The six trip hazards that await a Starmer government

Labour has unveiled “six first steps for change”—but in a fractured Britain, the political journey they point to remains perilous
May 22, 2024

Many in the Westminster village, journalists and politicians alike, love a winner—and that really is about as far as the thinking goes. Now that Keir Starmer is 20 points ahead, some of the same people who prematurely wrote him off, when he crashed and burned at the 2021 Hartlepool byelection, are weirdly entranced by the consciously workaday “six first steps for change” that he unveiled last week.

It’s a strangely numbered set of first steps to take en route to Starmer’s five “national missions.” But most Westminster-watchers were less concerned with how it all fitted together than they were impressed with the fact that he’d etched his six steps on a pledge card. This was deemed to certify the alchemical transformation of the mundane (a border force reorganisation, some extra teachers, ASBO-tribute “respect orders”) into magic. Why? Because a previous “winner,” Tony Blair, also had a pledge card. 

Fixate on winners, and you’ll attribute disproportionate power to their campaigning. In reality, all politics is relative, and the main driver of relative standing is usually the government, not the opposition. For all of Blair’s undoubted talents, the disintegration of John Major’s administration explained far more of his 179-seat majority than his five-point pledge-card. And whatever the merits of today’s 61-year-old Keir Starmer, they can’t be so different to those already possessed by his 58-year-old self. It is not some shift inside the soul of Labour’s leader which accounts for the extraordinary swing in his fortunes over the last three years. Nor is the biggest change any decision he’s made. Instead, it is found on the government bench. The Conservative party has gone from rolling-out vaccines to rolling leadership crises.

Excessive faith in winners, then, clouds understanding of how we got to where we are. It also clouds judgment about where we are headed. Boris Johnson was the all-conquering hero of a realigned political map in December 2019, but by Summer 2022 he was a defenestrated zero. In retrospect, it seems obvious that tensions in his electoral coalition, the incoherence of his programme and flaws in his character were bound to cause the unravelling. But few saw it coming—the scale of his victory blinded most commentators.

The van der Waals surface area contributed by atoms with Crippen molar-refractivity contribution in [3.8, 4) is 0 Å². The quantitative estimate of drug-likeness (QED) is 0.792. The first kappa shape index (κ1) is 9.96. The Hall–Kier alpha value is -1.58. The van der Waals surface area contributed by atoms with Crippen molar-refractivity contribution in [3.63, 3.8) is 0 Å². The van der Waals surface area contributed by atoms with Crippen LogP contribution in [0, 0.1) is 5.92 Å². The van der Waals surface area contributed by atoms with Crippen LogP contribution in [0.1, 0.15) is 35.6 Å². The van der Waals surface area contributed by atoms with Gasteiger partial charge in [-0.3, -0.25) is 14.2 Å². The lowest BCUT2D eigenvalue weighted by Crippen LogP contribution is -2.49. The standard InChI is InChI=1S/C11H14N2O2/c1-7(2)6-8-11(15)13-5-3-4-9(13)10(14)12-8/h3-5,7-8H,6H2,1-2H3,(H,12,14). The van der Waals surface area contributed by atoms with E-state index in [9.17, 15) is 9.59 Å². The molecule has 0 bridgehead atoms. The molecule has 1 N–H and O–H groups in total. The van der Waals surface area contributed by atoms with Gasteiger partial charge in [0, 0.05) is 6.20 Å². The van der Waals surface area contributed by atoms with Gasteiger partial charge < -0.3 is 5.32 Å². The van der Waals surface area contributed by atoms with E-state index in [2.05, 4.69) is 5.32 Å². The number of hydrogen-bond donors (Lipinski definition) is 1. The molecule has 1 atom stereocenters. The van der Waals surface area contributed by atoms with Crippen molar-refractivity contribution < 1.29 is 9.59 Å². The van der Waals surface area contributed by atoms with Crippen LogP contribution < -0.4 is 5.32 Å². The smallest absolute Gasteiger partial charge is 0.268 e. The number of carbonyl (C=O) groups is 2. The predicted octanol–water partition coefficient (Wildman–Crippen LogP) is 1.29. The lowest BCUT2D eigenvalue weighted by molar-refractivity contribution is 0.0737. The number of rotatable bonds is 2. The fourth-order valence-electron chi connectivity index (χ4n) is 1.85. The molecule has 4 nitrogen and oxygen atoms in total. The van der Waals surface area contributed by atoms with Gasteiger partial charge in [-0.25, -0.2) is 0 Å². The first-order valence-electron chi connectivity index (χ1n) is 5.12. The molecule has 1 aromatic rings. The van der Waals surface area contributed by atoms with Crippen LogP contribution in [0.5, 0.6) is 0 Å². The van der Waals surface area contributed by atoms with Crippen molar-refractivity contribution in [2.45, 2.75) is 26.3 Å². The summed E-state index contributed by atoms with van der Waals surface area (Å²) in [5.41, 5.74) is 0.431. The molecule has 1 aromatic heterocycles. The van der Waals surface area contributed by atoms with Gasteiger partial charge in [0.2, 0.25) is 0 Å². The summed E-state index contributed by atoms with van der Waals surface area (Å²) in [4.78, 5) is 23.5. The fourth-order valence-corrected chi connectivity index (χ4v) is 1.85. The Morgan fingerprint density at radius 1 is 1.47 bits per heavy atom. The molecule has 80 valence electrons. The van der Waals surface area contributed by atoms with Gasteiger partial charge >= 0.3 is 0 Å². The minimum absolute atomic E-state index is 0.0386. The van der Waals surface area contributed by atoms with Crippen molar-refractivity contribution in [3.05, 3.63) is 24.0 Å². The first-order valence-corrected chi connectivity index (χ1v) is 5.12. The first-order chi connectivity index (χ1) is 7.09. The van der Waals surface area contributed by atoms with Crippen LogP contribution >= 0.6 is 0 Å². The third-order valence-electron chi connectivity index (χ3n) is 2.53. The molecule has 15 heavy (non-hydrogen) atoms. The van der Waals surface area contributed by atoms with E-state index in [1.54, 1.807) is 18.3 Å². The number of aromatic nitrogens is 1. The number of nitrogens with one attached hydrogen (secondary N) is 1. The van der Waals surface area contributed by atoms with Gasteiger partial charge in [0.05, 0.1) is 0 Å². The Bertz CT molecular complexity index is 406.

Labour’s vast poll lead today, and its many impressive local election results, suggest that the party is now broad enough—or hazy enough—to mop up the full range of voters it needs to win, and in all probability with a landslide. Inevitably, victory will be followed by a brief burst of lobby pieces hailing the surprisingly interesting virtues of being “a bit boring.” The mania for the dull won’t last, however. The same local election results that produced so many victories also revealed hairline fractures in the Starmer coalition.

No matter how spectacular the polling day arithmetic proves to be on 4 July—now that Rishi Sunak has finally called a snap election—these emerging divides could, in office, widen into serious schisms, threatening the best-laid plans for sober and steady governance. These political splits could overwhelm even modest policy change. To avoid a repeat of the mis-reading of Johnson’s fortunes, let me follow Starmer’s six steps with “six slips”—the places where, within a couple of years, the next Labour government could trip up. 

1. Young, diverse Britain

Amid generally excellent local and devolved election results there were striking pockets of trouble for Labour. This was particularly so in the young and diverse inner-cities, where—within seats like Poplar & Limehouse and Bristol Central—analyst Dylan Difford reports a vote share that plunged by nearly 30 points from a notional December 2019 baseline. There is polling evidence that ethnic minority voters, a large proportion of whom are Muslim, have been turned off the party by its hesitancy in wholeheartedly condemning Israel’s bloody campaign in Gaza. Defections over the issue saw the party lose control of a couple of large councils, including my own in Kirklees. For the most part, though, the damage is hidden because Labour votes have recently piled so high in the cities that it can—in the context of a good year overall—“afford” substantial losses. Things could be very different amid the vicissitudes of government. All the more so because, as the Greens’ rise to being the largest party on Bristol council underlines, it’s no longer safe to bank disgruntled anti-Conservative votes on the grounds that they have “nowhere else to go.”